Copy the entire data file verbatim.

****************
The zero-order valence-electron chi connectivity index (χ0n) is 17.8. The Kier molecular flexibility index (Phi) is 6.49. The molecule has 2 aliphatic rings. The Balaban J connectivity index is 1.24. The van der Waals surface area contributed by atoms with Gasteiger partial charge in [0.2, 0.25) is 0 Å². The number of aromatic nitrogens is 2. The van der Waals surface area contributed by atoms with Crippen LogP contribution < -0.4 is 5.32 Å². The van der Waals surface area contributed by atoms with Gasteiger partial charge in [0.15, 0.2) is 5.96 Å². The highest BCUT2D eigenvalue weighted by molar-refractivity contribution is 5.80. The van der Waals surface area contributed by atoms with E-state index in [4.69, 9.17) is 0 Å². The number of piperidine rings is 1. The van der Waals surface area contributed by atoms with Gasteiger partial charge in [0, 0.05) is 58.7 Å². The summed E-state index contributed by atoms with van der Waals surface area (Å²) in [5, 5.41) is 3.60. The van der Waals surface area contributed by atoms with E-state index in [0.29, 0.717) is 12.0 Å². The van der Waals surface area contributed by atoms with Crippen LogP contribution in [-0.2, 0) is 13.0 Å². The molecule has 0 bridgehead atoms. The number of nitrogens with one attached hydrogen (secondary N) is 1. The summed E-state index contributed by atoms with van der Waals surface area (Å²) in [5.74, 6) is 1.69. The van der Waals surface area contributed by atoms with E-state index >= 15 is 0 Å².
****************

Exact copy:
The zero-order valence-electron chi connectivity index (χ0n) is 17.8. The Kier molecular flexibility index (Phi) is 6.49. The molecule has 2 aliphatic rings. The Balaban J connectivity index is 1.24. The van der Waals surface area contributed by atoms with Gasteiger partial charge in [0.2, 0.25) is 0 Å². The number of aromatic nitrogens is 2. The van der Waals surface area contributed by atoms with Crippen LogP contribution < -0.4 is 5.32 Å². The van der Waals surface area contributed by atoms with Gasteiger partial charge in [0.15, 0.2) is 5.96 Å². The highest BCUT2D eigenvalue weighted by molar-refractivity contribution is 5.80. The van der Waals surface area contributed by atoms with E-state index in [4.69, 9.17) is 0 Å². The number of piperidine rings is 1. The van der Waals surface area contributed by atoms with Gasteiger partial charge in [0, 0.05) is 58.7 Å². The summed E-state index contributed by atoms with van der Waals surface area (Å²) in [5, 5.41) is 3.60. The van der Waals surface area contributed by atoms with E-state index in [0.29, 0.717) is 12.0 Å². The van der Waals surface area contributed by atoms with Crippen LogP contribution in [-0.2, 0) is 13.0 Å². The molecule has 0 bridgehead atoms. The number of nitrogens with one attached hydrogen (secondary N) is 1. The summed E-state index contributed by atoms with van der Waals surface area (Å²) in [5.74, 6) is 1.69. The van der Waals surface area contributed by atoms with E-state index >= 15 is 0 Å².